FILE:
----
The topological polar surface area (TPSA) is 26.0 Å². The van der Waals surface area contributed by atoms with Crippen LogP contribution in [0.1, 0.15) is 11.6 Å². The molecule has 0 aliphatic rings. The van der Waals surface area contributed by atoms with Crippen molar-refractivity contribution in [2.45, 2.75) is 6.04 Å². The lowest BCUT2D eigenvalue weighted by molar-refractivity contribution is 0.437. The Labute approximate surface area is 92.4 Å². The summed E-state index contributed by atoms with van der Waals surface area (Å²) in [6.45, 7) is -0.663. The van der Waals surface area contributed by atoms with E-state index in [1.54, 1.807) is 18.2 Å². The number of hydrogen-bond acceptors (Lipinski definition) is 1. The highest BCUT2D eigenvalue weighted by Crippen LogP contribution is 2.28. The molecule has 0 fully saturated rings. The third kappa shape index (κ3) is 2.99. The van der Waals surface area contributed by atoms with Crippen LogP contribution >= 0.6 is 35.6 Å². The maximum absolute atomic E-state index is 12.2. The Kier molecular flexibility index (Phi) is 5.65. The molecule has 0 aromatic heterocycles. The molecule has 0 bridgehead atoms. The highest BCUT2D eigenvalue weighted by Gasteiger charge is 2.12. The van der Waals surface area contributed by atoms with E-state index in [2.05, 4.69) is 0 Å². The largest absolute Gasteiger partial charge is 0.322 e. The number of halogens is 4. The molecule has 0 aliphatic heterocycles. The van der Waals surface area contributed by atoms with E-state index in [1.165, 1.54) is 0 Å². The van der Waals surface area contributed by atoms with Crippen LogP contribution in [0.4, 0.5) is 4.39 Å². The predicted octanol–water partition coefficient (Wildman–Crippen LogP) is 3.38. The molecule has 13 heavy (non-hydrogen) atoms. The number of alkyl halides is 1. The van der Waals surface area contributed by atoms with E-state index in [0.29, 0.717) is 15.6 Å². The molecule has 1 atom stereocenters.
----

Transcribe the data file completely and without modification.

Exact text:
The topological polar surface area (TPSA) is 26.0 Å². The van der Waals surface area contributed by atoms with Crippen LogP contribution in [0.1, 0.15) is 11.6 Å². The molecule has 0 aliphatic rings. The van der Waals surface area contributed by atoms with Crippen molar-refractivity contribution in [2.45, 2.75) is 6.04 Å². The lowest BCUT2D eigenvalue weighted by molar-refractivity contribution is 0.437. The Labute approximate surface area is 92.4 Å². The summed E-state index contributed by atoms with van der Waals surface area (Å²) in [6.45, 7) is -0.663. The van der Waals surface area contributed by atoms with E-state index in [1.54, 1.807) is 18.2 Å². The number of hydrogen-bond acceptors (Lipinski definition) is 1. The highest BCUT2D eigenvalue weighted by Crippen LogP contribution is 2.28. The molecule has 0 fully saturated rings. The third kappa shape index (κ3) is 2.99. The van der Waals surface area contributed by atoms with Crippen LogP contribution >= 0.6 is 35.6 Å². The maximum absolute atomic E-state index is 12.2. The Kier molecular flexibility index (Phi) is 5.65. The molecule has 0 aromatic heterocycles. The molecule has 0 bridgehead atoms. The highest BCUT2D eigenvalue weighted by Gasteiger charge is 2.12. The van der Waals surface area contributed by atoms with E-state index in [2.05, 4.69) is 0 Å². The largest absolute Gasteiger partial charge is 0.322 e. The number of halogens is 4. The molecule has 0 aliphatic heterocycles. The van der Waals surface area contributed by atoms with E-state index in [1.165, 1.54) is 0 Å². The van der Waals surface area contributed by atoms with Crippen LogP contribution in [0.4, 0.5) is 4.39 Å². The predicted octanol–water partition coefficient (Wildman–Crippen LogP) is 3.38. The molecule has 13 heavy (non-hydrogen) atoms. The number of alkyl halides is 1. The van der Waals surface area contributed by atoms with E-state index in [0.29, 0.717) is 15.6 Å². The molecule has 1 atom stereocenters.